Tehren Wilson v. State of Tennessee
W2016-00770-CCA-R3-PC
Authoring Judge: Judge D. Kelly Thomas, Jr.
Trial Court Judge: Judge Kyle C. Atkins

The Petitioner, Tehren Wilson, appeals as of right from the denial of his petition for postconviction relief. On appeal, the Petitioner contends that he received ineffective assistance of counsel based on trial counsel’s failure to file a written request for a jury charge on fraudulent use of a credit card as a lesser-included offense of identity theft. Following our review, we affirm the judgment of the post-conviction court.

Madison County Court of Criminal Appeals 03/17/17
State of Tennessee v. Jeffery Keith Toone, Jr.
W2015-02332-CCA-R3-CD
Authoring Judge: Judge Camille R. McMullen
Trial Court Judge: Judge Kyle C. Atkins

The Defendant-Appellant, Jeffery Keith Toone, Jr., pled guilty to two counts of extortion, ten counts of attempted sexual exploitation of a minor, and two counts of solicitation of sexual exploitation of a minor and received an effective four-year sentence, suspended to supervised probation after service of two consecutive sentences of eleven months and twenty-nine days in the county jail. As a condition of his guilty plea, Toone sought to reserve several certified questions of law pursuant to Tennessee Rule of Criminal Procedure 37(b)(2)(A), generally arguing that the transfer of his case from juvenile court to circuit court was improper. Because Toone's certified questions are overly broad, the appeal is dismissed.

Madison County Court of Criminal Appeals 03/16/17
State of Tennessee v. Joe Edward Daniels
M2015-01939-CCA-R3-CD
Authoring Judge: Judge John Everett Williams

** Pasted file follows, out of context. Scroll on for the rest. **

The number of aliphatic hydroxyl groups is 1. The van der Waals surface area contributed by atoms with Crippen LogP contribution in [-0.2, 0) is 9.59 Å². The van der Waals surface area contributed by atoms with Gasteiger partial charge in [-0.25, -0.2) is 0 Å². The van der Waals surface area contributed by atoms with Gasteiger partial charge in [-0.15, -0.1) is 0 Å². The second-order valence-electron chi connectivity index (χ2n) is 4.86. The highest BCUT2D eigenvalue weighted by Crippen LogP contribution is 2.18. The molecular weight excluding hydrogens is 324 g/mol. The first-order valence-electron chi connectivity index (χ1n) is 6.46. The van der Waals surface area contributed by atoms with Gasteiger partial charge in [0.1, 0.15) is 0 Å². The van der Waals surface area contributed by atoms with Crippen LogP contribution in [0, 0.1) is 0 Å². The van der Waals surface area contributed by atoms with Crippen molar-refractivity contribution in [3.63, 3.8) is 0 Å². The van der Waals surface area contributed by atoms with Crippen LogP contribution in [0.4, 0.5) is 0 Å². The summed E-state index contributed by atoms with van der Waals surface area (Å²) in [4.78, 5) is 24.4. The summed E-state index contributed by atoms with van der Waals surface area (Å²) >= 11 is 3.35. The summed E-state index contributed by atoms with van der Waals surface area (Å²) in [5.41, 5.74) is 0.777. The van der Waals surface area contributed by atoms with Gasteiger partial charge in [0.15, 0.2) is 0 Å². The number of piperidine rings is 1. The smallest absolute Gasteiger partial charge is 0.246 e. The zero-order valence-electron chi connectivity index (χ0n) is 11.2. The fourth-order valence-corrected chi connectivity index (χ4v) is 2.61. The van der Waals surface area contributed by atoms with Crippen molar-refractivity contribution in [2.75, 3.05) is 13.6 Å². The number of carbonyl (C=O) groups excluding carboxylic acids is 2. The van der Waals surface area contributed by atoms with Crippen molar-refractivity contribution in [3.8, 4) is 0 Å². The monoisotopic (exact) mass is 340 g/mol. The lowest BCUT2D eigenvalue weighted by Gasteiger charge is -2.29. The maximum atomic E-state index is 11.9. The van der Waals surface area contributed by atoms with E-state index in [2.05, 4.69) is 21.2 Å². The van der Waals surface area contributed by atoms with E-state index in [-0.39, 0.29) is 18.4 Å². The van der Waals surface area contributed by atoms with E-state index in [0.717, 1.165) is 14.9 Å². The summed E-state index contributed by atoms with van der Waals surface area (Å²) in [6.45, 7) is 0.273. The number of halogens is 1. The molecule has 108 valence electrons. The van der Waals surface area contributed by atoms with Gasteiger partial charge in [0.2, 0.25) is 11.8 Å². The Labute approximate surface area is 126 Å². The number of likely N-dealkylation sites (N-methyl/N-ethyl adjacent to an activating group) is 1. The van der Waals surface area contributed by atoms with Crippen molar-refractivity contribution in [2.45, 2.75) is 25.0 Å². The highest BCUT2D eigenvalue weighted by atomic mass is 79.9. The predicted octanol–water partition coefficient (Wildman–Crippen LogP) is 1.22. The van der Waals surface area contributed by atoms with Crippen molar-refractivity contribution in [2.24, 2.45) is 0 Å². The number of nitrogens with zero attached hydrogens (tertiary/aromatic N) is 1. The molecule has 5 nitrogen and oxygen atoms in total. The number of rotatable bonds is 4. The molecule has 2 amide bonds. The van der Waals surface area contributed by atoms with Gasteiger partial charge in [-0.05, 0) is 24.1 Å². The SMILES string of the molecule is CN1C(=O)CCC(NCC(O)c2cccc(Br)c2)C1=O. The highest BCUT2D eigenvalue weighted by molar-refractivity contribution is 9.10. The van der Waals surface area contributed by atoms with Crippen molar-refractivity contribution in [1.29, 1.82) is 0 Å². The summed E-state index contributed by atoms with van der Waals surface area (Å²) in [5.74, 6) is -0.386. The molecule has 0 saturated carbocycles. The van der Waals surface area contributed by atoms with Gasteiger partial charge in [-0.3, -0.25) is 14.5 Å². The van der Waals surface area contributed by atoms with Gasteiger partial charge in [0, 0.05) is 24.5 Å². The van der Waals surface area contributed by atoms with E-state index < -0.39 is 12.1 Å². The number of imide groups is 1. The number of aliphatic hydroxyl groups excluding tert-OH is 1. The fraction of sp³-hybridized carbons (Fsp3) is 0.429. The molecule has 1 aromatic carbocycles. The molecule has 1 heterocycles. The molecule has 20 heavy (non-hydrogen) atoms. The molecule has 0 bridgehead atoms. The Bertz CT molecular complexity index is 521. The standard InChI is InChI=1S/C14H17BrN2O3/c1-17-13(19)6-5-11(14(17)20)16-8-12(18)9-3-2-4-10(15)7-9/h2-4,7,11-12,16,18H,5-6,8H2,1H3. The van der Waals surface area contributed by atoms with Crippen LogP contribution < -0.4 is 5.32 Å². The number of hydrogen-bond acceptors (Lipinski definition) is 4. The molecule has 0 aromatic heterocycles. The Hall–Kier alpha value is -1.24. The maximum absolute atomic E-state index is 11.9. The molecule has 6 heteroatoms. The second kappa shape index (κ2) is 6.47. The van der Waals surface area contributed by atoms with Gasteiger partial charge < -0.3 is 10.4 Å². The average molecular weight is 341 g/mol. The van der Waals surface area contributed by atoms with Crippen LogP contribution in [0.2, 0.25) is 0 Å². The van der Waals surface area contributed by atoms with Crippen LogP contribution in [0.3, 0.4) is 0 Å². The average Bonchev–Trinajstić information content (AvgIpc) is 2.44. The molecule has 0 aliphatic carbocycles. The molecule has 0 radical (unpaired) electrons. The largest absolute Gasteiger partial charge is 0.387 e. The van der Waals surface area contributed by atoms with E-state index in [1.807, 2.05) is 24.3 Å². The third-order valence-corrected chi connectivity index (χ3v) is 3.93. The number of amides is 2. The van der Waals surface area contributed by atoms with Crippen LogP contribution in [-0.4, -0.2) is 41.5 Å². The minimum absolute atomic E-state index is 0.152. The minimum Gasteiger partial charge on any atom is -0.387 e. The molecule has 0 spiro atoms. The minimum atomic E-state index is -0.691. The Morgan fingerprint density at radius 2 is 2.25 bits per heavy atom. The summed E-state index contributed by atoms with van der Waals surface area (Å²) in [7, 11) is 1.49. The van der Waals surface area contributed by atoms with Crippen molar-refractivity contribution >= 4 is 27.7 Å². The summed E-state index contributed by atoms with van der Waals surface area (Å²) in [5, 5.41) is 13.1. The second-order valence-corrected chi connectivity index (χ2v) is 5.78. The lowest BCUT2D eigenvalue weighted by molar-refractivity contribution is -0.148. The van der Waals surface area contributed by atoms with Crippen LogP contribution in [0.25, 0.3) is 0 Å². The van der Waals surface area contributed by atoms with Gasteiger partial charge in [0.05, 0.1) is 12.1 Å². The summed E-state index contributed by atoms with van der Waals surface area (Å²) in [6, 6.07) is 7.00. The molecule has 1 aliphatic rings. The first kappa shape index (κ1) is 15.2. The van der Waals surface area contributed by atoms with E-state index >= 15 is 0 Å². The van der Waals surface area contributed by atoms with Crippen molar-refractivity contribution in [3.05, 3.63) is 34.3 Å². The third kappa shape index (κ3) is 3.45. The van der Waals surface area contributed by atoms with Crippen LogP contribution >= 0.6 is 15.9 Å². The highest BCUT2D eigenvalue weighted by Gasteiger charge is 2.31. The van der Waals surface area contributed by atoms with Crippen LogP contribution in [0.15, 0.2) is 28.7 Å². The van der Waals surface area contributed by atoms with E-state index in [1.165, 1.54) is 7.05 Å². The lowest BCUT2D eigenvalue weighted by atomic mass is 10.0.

Trial Court Judge: Judge David Earl Durham

A jury convicted the Defendant, Joe Edward Daniels, of first degree (premeditated) murder.  The Defendant was also convicted of certain collateral crimes and traffic offenses, including tampering with evidence, a Class D felony; abuse of a corpse, a Class E felony; failure to give notice of an accident, a Class C misdemeanor; leaving the scene of an accident, a Class C misdemeanor; driving on the wrong side of the road, a Class C misdemeanor; and failure to use due care, a Class C misdemeanor.  The Defendant appeals his murder conviction, asserting that the State failed to prove premeditation and that the State’s proof regarding the chain of custody of the corpse should have preceded the medical examiner’s testimony.  The Defendant also claims error in the jury instructions, including the trial court’s decision not to charge attempt; the trial court’s decision to charge flight; the trial court’s inclusion of a charge regarding criminal responsibility and lack of notice regarding that charge; and the trial court’s failure to charge facilitation.  After a thorough review of the record, we affirm the judgments of the trial court.

Jackson County Court of Criminal Appeals 03/16/17
State of Tennessee v. Terrance Lavar Walker
M2016-00687-CCA-R3-CD
Authoring Judge: Judge Robert W. Wedemeyer
Trial Court Judge: Judge Joseph W. Woodruff

Pursuant to a plea agreement, the Defendant, Terrance Lavar Walker, pleaded guilty to delivery of more than .5 grams of cocaine with an agreed upon Range I sentence of nine years, with the trial court to determine the manner of service of the nine-year sentence.  After a sentencing hearing, the trial court denied the Defendant’s request for an alternative sentence and ordered that the Defendant serve nine years in confinement.  On appeal, the Defendant contends the trial court erred when it denied him an alternative sentence.  We affirm the trial court’s judgment.